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Afghanistan war: Soldiers from Iraq see more experienced militants

President Obama is expected to announce an Afghanistan war troop surge tonight, which will have to come from soldiers who served in Iraq. Soldiers says Afghan militants are more skilled from decades of war.

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A US soldier stands atop a vehicle about to go out on night patrol Tuesday at Forward Operating Base Airborne, near the town of Maidan Shar, Wardak province, Afghanistan.

Dario Lopez-Mills/AP

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American soldiers were desperately fighting hundreds of insurgents trying to overrun their outpost here in Paktika Province when US Army Spc. Timothy Robbins, a veteran of Iraq, noticed something surprising.

"They were actually bounding at us, almost like they'd read our field manuals," he says, referring to a complex maneuver in which units take turns advancing and providing covering fire. During the July attack – one of the largest Taliban assaults this year that left two US soldiers and at least 10 militants dead – insurgents also coordinated rocket and mortar fire with their advance.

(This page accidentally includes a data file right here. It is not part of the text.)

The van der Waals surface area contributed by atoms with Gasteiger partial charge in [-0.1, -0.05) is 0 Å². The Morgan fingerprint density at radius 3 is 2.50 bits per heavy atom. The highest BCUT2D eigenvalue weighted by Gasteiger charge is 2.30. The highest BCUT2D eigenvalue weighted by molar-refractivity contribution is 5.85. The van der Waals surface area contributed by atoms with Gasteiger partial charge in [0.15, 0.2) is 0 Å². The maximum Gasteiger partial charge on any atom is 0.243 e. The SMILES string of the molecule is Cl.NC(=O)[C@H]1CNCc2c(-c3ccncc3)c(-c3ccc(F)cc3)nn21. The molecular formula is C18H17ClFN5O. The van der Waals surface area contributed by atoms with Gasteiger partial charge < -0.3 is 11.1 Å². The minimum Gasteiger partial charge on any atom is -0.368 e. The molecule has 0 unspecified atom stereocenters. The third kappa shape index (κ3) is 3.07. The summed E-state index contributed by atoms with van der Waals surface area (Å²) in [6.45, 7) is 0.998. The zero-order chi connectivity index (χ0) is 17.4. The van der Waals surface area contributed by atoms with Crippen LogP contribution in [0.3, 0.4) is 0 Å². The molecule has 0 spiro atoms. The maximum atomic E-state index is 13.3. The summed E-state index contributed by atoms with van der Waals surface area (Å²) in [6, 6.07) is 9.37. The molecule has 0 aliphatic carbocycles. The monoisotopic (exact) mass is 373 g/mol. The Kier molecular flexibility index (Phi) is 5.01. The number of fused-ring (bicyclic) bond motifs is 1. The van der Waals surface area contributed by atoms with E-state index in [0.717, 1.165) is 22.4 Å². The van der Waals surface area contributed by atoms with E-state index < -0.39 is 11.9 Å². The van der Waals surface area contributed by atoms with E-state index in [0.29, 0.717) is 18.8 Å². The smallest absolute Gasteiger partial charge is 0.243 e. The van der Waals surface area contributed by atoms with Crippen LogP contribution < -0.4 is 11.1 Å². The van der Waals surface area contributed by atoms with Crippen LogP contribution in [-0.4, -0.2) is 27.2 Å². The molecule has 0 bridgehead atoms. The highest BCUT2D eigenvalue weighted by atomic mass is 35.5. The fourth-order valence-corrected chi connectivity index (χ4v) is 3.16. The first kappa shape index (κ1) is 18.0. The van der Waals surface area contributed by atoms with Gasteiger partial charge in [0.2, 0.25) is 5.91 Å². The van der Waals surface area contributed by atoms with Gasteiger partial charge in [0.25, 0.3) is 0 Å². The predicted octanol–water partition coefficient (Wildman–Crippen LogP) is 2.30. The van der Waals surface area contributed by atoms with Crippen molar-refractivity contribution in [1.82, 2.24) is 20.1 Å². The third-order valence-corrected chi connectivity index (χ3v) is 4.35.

For Robbins and other soldiers who've served in Iraq, the attack was a vivid lesson that while Iraq gave them valuable experience, in Afghanistan they are fighting a much different war. These are skilled fighters who know how to hide in rugged mountain terrain.

How many of the US troops now in Afghanistan have also fought in Iraq is a difficult number to pin down. According to a forthcoming RAND study sponsored by the Army, 68 percent of soldiers on active duty with the Army have deployed to Iraq or Afghanistan at least once already.

The same study says that the United States' military capacity is maxed out, meaning that any surge in Afghanistan will have to come from US soldiers now in Iraq.

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